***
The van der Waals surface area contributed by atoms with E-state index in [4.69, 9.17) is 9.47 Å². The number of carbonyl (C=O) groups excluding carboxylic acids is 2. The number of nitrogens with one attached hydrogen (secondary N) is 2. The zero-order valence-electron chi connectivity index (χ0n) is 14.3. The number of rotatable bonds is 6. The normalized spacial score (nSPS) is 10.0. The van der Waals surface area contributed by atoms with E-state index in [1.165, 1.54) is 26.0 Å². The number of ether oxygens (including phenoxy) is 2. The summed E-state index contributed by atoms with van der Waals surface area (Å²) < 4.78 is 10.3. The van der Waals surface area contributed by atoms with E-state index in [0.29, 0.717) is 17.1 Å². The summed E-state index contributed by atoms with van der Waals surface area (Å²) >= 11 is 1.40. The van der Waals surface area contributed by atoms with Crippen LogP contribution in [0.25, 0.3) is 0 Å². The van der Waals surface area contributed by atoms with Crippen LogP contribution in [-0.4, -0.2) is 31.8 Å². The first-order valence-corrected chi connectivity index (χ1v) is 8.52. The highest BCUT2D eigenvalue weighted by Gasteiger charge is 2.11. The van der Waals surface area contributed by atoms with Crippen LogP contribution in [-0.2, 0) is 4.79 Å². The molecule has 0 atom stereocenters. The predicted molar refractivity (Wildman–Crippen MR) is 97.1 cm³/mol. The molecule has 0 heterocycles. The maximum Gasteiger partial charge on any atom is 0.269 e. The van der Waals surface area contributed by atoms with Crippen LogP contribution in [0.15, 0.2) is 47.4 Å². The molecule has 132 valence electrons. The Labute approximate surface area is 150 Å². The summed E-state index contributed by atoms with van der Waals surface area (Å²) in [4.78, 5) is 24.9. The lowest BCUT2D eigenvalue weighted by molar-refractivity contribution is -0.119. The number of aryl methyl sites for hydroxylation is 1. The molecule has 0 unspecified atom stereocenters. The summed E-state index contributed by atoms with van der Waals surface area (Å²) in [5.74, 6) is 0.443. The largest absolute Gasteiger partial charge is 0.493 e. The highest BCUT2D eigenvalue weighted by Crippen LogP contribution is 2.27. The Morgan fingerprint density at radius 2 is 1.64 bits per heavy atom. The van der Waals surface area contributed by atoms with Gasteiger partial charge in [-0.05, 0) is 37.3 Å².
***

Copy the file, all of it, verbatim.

The van der Waals surface area contributed by atoms with E-state index in [4.69, 9.17) is 9.47 Å². The number of carbonyl (C=O) groups excluding carboxylic acids is 2. The number of nitrogens with one attached hydrogen (secondary N) is 2. The zero-order valence-electron chi connectivity index (χ0n) is 14.3. The number of rotatable bonds is 6. The normalized spacial score (nSPS) is 10.0. The van der Waals surface area contributed by atoms with E-state index in [1.165, 1.54) is 26.0 Å². The number of ether oxygens (including phenoxy) is 2. The summed E-state index contributed by atoms with van der Waals surface area (Å²) < 4.78 is 10.3. The van der Waals surface area contributed by atoms with E-state index in [0.29, 0.717) is 17.1 Å². The summed E-state index contributed by atoms with van der Waals surface area (Å²) >= 11 is 1.40. The van der Waals surface area contributed by atoms with Crippen LogP contribution in [0.25, 0.3) is 0 Å². The van der Waals surface area contributed by atoms with Crippen LogP contribution in [-0.4, -0.2) is 31.8 Å². The first-order valence-corrected chi connectivity index (χ1v) is 8.52. The highest BCUT2D eigenvalue weighted by Gasteiger charge is 2.11. The van der Waals surface area contributed by atoms with Crippen LogP contribution in [-0.2, 0) is 4.79 Å². The molecule has 0 atom stereocenters. The predicted molar refractivity (Wildman–Crippen MR) is 97.1 cm³/mol. The molecule has 0 heterocycles. The maximum Gasteiger partial charge on any atom is 0.269 e. The van der Waals surface area contributed by atoms with Crippen LogP contribution in [0.15, 0.2) is 47.4 Å². The molecule has 132 valence electrons. The Labute approximate surface area is 150 Å². The summed E-state index contributed by atoms with van der Waals surface area (Å²) in [4.78, 5) is 24.9. The lowest BCUT2D eigenvalue weighted by molar-refractivity contribution is -0.119. The number of aryl methyl sites for hydroxylation is 1. The molecule has 0 unspecified atom stereocenters. The summed E-state index contributed by atoms with van der Waals surface area (Å²) in [5.74, 6) is 0.443. The largest absolute Gasteiger partial charge is 0.493 e. The highest BCUT2D eigenvalue weighted by Crippen LogP contribution is 2.27. The Morgan fingerprint density at radius 2 is 1.64 bits per heavy atom. The van der Waals surface area contributed by atoms with Gasteiger partial charge in [-0.05, 0) is 37.3 Å².